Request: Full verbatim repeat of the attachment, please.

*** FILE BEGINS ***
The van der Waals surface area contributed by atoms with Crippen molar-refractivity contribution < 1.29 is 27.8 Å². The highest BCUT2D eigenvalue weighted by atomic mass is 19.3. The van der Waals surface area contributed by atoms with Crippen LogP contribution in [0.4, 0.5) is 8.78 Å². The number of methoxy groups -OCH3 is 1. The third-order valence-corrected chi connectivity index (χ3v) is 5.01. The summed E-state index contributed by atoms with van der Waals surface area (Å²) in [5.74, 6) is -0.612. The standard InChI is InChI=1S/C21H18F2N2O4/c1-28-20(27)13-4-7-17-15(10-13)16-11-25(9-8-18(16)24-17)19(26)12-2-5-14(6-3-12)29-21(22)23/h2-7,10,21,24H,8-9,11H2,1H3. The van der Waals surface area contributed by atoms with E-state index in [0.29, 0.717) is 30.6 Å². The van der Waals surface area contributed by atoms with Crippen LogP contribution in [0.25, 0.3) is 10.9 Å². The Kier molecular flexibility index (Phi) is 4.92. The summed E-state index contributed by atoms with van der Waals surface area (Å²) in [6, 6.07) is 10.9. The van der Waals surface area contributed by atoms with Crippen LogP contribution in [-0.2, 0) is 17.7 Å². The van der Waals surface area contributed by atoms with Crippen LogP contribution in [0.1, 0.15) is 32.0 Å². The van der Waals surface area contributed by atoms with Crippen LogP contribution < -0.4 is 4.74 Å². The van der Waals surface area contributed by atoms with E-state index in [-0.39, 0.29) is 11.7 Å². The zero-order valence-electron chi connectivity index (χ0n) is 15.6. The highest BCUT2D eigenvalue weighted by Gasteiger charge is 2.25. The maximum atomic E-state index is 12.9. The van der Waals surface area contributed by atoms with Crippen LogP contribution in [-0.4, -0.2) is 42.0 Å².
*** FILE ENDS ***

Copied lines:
The van der Waals surface area contributed by atoms with Crippen molar-refractivity contribution < 1.29 is 27.8 Å². The highest BCUT2D eigenvalue weighted by atomic mass is 19.3. The van der Waals surface area contributed by atoms with Crippen LogP contribution in [0.4, 0.5) is 8.78 Å². The number of methoxy groups -OCH3 is 1. The third-order valence-corrected chi connectivity index (χ3v) is 5.01. The summed E-state index contributed by atoms with van der Waals surface area (Å²) in [5.74, 6) is -0.612. The standard InChI is InChI=1S/C21H18F2N2O4/c1-28-20(27)13-4-7-17-15(10-13)16-11-25(9-8-18(16)24-17)19(26)12-2-5-14(6-3-12)29-21(22)23/h2-7,10,21,24H,8-9,11H2,1H3. The van der Waals surface area contributed by atoms with E-state index in [0.29, 0.717) is 30.6 Å². The van der Waals surface area contributed by atoms with Crippen LogP contribution in [0.25, 0.3) is 10.9 Å². The Kier molecular flexibility index (Phi) is 4.92. The summed E-state index contributed by atoms with van der Waals surface area (Å²) in [6, 6.07) is 10.9. The van der Waals surface area contributed by atoms with Crippen LogP contribution in [-0.2, 0) is 17.7 Å². The van der Waals surface area contributed by atoms with Crippen LogP contribution in [0.1, 0.15) is 32.0 Å². The van der Waals surface area contributed by atoms with Crippen LogP contribution < -0.4 is 4.74 Å². The van der Waals surface area contributed by atoms with E-state index in [-0.39, 0.29) is 11.7 Å². The zero-order valence-electron chi connectivity index (χ0n) is 15.6. The highest BCUT2D eigenvalue weighted by Gasteiger charge is 2.25. The maximum atomic E-state index is 12.9. The van der Waals surface area contributed by atoms with Crippen LogP contribution in [-0.4, -0.2) is 42.0 Å².